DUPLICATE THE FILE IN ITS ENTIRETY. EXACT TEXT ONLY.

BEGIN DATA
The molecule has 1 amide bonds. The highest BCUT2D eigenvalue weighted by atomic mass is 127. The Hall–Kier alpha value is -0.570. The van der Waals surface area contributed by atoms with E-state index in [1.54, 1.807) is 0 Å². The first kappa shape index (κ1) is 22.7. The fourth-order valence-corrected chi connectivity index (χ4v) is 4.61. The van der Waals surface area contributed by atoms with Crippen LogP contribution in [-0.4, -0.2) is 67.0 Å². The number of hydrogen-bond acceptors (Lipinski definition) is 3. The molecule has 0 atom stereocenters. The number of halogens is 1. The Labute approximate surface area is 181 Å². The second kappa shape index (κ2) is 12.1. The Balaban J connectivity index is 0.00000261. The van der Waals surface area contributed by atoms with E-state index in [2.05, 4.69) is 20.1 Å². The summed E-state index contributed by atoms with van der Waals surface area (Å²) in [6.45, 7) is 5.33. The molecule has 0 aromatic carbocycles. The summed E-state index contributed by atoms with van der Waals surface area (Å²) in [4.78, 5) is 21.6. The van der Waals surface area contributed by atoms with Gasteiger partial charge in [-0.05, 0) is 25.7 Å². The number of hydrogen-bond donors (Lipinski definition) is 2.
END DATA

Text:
The molecule has 1 amide bonds. The highest BCUT2D eigenvalue weighted by atomic mass is 127. The Hall–Kier alpha value is -0.570. The van der Waals surface area contributed by atoms with E-state index in [1.54, 1.807) is 0 Å². The first kappa shape index (κ1) is 22.7. The fourth-order valence-corrected chi connectivity index (χ4v) is 4.61. The van der Waals surface area contributed by atoms with Crippen LogP contribution in [-0.4, -0.2) is 67.0 Å². The number of hydrogen-bond acceptors (Lipinski definition) is 3. The molecule has 0 atom stereocenters. The number of halogens is 1. The Labute approximate surface area is 181 Å². The second kappa shape index (κ2) is 12.1. The Balaban J connectivity index is 0.00000261. The van der Waals surface area contributed by atoms with E-state index in [2.05, 4.69) is 20.1 Å². The summed E-state index contributed by atoms with van der Waals surface area (Å²) in [6.45, 7) is 5.33. The molecule has 0 aromatic carbocycles. The summed E-state index contributed by atoms with van der Waals surface area (Å²) in [4.78, 5) is 21.6. The van der Waals surface area contributed by atoms with Gasteiger partial charge in [-0.05, 0) is 25.7 Å². The number of hydrogen-bond donors (Lipinski definition) is 2.